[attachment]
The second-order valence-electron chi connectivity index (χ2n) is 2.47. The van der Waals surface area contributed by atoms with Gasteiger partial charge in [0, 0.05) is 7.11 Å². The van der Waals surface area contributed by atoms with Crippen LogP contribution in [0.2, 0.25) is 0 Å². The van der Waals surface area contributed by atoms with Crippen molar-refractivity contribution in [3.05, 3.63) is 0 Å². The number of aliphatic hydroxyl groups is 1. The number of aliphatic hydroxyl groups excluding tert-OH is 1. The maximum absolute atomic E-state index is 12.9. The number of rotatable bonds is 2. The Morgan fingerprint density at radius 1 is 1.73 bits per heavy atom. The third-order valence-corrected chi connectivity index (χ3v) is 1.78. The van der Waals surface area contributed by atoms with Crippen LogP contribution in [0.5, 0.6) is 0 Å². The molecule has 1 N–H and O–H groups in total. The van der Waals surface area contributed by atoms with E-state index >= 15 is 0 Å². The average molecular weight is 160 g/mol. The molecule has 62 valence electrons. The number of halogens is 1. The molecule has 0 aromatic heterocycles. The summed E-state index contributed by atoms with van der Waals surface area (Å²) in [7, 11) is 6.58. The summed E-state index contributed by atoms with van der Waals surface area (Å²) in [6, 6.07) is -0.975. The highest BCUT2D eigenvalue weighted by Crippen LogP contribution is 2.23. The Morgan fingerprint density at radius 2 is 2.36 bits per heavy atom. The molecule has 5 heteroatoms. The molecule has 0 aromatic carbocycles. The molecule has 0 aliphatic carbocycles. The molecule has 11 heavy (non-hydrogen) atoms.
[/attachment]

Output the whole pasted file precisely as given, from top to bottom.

The second-order valence-electron chi connectivity index (χ2n) is 2.47. The van der Waals surface area contributed by atoms with Gasteiger partial charge in [0, 0.05) is 7.11 Å². The van der Waals surface area contributed by atoms with Crippen LogP contribution in [0.2, 0.25) is 0 Å². The van der Waals surface area contributed by atoms with Crippen molar-refractivity contribution in [3.05, 3.63) is 0 Å². The number of aliphatic hydroxyl groups is 1. The number of aliphatic hydroxyl groups excluding tert-OH is 1. The maximum absolute atomic E-state index is 12.9. The number of rotatable bonds is 2. The Morgan fingerprint density at radius 1 is 1.73 bits per heavy atom. The third-order valence-corrected chi connectivity index (χ3v) is 1.78. The van der Waals surface area contributed by atoms with Crippen LogP contribution in [0.5, 0.6) is 0 Å². The molecule has 1 N–H and O–H groups in total. The van der Waals surface area contributed by atoms with E-state index >= 15 is 0 Å². The average molecular weight is 160 g/mol. The molecule has 62 valence electrons. The number of halogens is 1. The molecule has 0 aromatic heterocycles. The summed E-state index contributed by atoms with van der Waals surface area (Å²) in [7, 11) is 6.58. The summed E-state index contributed by atoms with van der Waals surface area (Å²) in [6, 6.07) is -0.975. The highest BCUT2D eigenvalue weighted by Crippen LogP contribution is 2.23. The Morgan fingerprint density at radius 2 is 2.36 bits per heavy atom. The molecule has 5 heteroatoms. The molecule has 0 aromatic carbocycles. The molecule has 0 aliphatic carbocycles. The molecule has 11 heavy (non-hydrogen) atoms.